I don’t know whether, as an April 28 article reports, more young Israelis have been leaving the country (“Israelis Park the Moving Truck and Head to the Mall”). All data are skewed, including the Israeli Democracy Institute’s finding that 7% of Israelis aged 15 to 18 do not plan on remaining in Israel.
The fact that a minority feels disenchanted, however, is certainly true, and may always be so. There is no way that a country of 6 million people with a relatively low (but steadily rising) standard of living can compete with a relatively wealthy society of 280 million with far more opportunities. Probably 90% of Mexicans want to live in the United States.
All things considered, Israel has not done badly by its educated population. Unlike the perception of those interviewed for the article, while there are fewer opportunities in Israel, there are nonetheless plenty of opportunities. With the advent of colleges and the flexibility of matriculation standards, higher education in Israel is more accessible than ever. Unemployment dropped during Benjamin Netanyahu’s years as finance minister (his single big accomplishment), though more people live in poverty because government allotments went down.
The young people quoted in the article seem not to have college as a goal, and do not seem to be willing at this point in their lives to do what is necessary to get a good job — regardless of whether it is in Israel or the United States. So it is not surprising that they are captivated by the fact that one can make easy money for a while in the United States.
They did not say what they would do when they finish this stage in their lives. They seem not to realize that opportunities in the United States are also dependent on education, perhaps more so than in Israel. And they seem not to realize how much more “civilized” Israeli society has become; they weren’t there 40 years ago.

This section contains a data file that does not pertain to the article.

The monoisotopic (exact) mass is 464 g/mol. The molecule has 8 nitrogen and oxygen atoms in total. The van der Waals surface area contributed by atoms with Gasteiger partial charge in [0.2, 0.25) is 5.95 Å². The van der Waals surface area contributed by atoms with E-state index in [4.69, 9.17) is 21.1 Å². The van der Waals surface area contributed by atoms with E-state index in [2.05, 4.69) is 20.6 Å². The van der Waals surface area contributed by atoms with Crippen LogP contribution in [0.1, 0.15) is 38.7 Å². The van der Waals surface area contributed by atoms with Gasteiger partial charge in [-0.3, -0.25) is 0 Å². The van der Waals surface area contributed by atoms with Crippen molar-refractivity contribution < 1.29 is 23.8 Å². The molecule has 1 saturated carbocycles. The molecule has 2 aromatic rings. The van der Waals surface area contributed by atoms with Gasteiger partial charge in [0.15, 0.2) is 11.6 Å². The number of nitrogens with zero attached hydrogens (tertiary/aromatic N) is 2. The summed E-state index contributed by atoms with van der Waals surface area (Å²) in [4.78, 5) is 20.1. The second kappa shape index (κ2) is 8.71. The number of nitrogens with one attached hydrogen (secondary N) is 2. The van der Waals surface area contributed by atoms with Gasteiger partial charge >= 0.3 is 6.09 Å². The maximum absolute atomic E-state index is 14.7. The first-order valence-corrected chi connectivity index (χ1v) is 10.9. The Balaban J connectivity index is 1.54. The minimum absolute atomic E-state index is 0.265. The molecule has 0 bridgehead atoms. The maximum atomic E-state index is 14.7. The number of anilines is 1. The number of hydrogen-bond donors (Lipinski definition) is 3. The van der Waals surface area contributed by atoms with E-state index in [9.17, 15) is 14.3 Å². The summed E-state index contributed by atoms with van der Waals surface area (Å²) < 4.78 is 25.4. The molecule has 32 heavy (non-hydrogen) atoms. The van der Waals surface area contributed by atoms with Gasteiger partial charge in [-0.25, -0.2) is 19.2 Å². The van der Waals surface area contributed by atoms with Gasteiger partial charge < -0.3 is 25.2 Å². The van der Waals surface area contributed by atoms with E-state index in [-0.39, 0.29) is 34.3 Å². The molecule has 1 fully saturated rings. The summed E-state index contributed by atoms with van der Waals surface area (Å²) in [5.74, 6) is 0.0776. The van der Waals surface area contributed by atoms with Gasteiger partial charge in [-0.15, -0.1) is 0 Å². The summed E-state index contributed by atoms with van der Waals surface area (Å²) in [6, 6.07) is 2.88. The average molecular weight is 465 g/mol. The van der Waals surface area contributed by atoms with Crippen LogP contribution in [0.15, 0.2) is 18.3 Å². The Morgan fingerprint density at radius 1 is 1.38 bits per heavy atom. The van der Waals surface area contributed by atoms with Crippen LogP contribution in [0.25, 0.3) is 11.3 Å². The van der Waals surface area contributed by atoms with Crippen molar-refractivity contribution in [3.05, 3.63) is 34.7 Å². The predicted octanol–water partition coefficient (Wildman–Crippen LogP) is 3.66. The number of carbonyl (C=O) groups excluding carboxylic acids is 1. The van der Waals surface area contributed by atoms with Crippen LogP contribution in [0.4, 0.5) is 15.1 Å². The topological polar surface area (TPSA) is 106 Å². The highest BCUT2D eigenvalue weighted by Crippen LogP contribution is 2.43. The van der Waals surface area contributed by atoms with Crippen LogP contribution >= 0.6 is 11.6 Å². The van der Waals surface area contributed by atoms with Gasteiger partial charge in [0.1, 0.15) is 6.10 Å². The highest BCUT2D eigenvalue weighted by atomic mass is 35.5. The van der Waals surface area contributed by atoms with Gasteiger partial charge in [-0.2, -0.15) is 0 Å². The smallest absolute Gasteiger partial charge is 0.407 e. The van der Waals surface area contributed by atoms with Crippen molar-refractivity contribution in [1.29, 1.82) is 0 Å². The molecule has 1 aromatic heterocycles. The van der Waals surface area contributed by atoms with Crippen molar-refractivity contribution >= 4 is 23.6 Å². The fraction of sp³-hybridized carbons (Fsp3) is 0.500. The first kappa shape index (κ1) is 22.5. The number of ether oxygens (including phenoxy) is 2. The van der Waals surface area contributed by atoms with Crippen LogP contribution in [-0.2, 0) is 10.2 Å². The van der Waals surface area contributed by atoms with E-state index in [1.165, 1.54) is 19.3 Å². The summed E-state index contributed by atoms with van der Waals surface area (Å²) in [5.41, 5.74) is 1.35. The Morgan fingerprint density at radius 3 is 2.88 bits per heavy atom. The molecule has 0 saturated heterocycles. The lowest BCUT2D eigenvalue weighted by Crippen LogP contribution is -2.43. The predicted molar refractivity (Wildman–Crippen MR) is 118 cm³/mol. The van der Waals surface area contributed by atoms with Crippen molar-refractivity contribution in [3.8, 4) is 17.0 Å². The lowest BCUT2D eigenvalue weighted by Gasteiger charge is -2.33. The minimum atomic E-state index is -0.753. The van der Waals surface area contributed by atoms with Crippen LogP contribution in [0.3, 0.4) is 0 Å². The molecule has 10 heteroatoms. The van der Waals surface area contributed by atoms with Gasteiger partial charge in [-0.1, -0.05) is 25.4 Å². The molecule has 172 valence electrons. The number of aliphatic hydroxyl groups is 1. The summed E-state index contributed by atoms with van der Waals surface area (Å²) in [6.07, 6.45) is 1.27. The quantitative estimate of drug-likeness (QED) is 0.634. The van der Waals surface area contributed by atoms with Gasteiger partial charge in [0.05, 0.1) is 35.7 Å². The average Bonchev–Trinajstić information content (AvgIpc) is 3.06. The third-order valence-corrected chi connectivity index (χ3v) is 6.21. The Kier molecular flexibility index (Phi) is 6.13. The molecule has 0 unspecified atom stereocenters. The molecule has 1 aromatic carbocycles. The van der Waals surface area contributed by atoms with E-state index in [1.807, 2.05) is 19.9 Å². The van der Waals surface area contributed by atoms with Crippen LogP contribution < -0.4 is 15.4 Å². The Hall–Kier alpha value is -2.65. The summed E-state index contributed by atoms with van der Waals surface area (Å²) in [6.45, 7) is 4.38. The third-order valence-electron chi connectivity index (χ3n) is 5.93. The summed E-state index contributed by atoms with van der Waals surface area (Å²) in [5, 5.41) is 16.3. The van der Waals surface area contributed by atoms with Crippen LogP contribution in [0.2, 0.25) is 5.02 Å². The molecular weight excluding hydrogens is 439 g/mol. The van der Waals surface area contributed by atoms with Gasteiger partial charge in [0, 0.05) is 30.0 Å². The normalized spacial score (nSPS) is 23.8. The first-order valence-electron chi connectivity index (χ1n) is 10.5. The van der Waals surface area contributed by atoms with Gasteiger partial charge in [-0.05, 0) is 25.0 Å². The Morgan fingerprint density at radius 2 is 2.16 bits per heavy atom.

Their perceptions, in short, appear to a large extent formed to justify their lifestyle.
It is worth noting that the article is based on one group interview with four guys in one New York apartment. Given the backgrounds of the people interviewed, it’s easy to understand their pessimism.
There are more like them — but they are not the majority. Of course, we have to think about making education in Israel work for them, and opening up more employment opportunities. But even if we did much better, given Israelis’ access to the West there always will be youngsters who are like this.
To reduce that number, we need research to find out more about Israeli youngsters. That research, sadly, is scarce.
Professor Emeritus of Social Psychology
Hebrew University of Jerusalem
I agree with opinion writer Michael Cook on the importance of Jews learning about the Gospels (“Time To Teach Jews Gospel Dynamics,” April 14). And I am not the only one.
Amy-Jill Levine, professor of New Testament at Vanderbilt University Divinity School, has introduced Jews in Nashville and all over the country to the New Testament. I am but one of her many “groupies.”
The Forward fails to note that, despite the apparently crucial issues at stake, voter turnout of 62.3% was the lowest in Israel’s history. Furthermore, Kadima’s 29 seats represented a sharp drop from earlier polls showing as many as 44 seats; Kadima received only 22% of the votes nationwide and failed to win as much as 30% of the votes cast in any city, and the three parties — Kadima, Labor and Yachad — specifically favoring unilaterally relinquishing land as part of their policy garnered only 53 seats among them.
In addition, it is widely accepted that the newly created Pensioners Party’s surprise showing of seven seats reflected voter apathy and protest against the choices offered to them. Finally, the parties strongly opposed to Ehud Olmert’s convergence plan — Likud, National Union/National Religious Party, and Yisrael Beiteinu — amassed 50 seats, or only three fewer than the parties clearly favoring the Olmert plan.